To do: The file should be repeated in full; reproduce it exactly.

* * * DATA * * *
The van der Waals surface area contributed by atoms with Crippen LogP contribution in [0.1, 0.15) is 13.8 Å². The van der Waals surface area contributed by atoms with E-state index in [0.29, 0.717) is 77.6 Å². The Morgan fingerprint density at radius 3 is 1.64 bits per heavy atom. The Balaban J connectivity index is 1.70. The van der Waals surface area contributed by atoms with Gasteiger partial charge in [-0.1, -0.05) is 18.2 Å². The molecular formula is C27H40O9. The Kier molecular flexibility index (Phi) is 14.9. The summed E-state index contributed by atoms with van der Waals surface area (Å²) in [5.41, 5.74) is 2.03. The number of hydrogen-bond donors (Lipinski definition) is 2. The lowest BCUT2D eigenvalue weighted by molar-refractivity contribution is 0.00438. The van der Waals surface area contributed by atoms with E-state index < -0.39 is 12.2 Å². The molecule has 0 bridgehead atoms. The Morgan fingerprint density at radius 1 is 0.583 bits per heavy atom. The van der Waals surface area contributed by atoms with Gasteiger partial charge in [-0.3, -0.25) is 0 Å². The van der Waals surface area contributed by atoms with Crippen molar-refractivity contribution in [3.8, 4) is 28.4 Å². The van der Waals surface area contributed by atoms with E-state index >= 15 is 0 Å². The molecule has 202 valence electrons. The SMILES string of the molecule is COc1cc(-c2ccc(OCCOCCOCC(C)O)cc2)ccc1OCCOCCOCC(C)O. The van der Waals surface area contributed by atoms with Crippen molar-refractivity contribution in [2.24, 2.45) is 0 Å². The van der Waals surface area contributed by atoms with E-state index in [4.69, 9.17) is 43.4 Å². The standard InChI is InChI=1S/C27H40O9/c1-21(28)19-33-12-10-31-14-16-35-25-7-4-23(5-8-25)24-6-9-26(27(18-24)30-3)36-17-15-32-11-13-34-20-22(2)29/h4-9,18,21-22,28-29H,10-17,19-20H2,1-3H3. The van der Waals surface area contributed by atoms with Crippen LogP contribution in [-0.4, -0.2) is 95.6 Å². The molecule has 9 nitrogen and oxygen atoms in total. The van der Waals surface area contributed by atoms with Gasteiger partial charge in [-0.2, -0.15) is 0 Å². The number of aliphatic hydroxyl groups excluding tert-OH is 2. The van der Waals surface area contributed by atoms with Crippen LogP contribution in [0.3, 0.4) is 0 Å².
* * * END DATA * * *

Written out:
The van der Waals surface area contributed by atoms with Crippen LogP contribution in [0.1, 0.15) is 13.8 Å². The van der Waals surface area contributed by atoms with E-state index in [0.29, 0.717) is 77.6 Å². The Morgan fingerprint density at radius 3 is 1.64 bits per heavy atom. The Balaban J connectivity index is 1.70. The van der Waals surface area contributed by atoms with Gasteiger partial charge in [-0.1, -0.05) is 18.2 Å². The molecular formula is C27H40O9. The Kier molecular flexibility index (Phi) is 14.9. The summed E-state index contributed by atoms with van der Waals surface area (Å²) in [5.41, 5.74) is 2.03. The number of hydrogen-bond donors (Lipinski definition) is 2. The lowest BCUT2D eigenvalue weighted by molar-refractivity contribution is 0.00438. The van der Waals surface area contributed by atoms with E-state index < -0.39 is 12.2 Å². The molecule has 0 bridgehead atoms. The Morgan fingerprint density at radius 1 is 0.583 bits per heavy atom. The van der Waals surface area contributed by atoms with Gasteiger partial charge in [-0.3, -0.25) is 0 Å². The van der Waals surface area contributed by atoms with Crippen molar-refractivity contribution in [3.8, 4) is 28.4 Å². The van der Waals surface area contributed by atoms with E-state index >= 15 is 0 Å². The molecule has 202 valence electrons. The SMILES string of the molecule is COc1cc(-c2ccc(OCCOCCOCC(C)O)cc2)ccc1OCCOCCOCC(C)O. The van der Waals surface area contributed by atoms with Crippen molar-refractivity contribution in [2.24, 2.45) is 0 Å². The van der Waals surface area contributed by atoms with E-state index in [4.69, 9.17) is 43.4 Å². The standard InChI is InChI=1S/C27H40O9/c1-21(28)19-33-12-10-31-14-16-35-25-7-4-23(5-8-25)24-6-9-26(27(18-24)30-3)36-17-15-32-11-13-34-20-22(2)29/h4-9,18,21-22,28-29H,10-17,19-20H2,1-3H3. The van der Waals surface area contributed by atoms with Crippen LogP contribution in [-0.4, -0.2) is 95.6 Å². The molecule has 9 nitrogen and oxygen atoms in total. The van der Waals surface area contributed by atoms with Gasteiger partial charge in [-0.2, -0.15) is 0 Å². The number of aliphatic hydroxyl groups excluding tert-OH is 2. The van der Waals surface area contributed by atoms with Crippen LogP contribution in [0.3, 0.4) is 0 Å².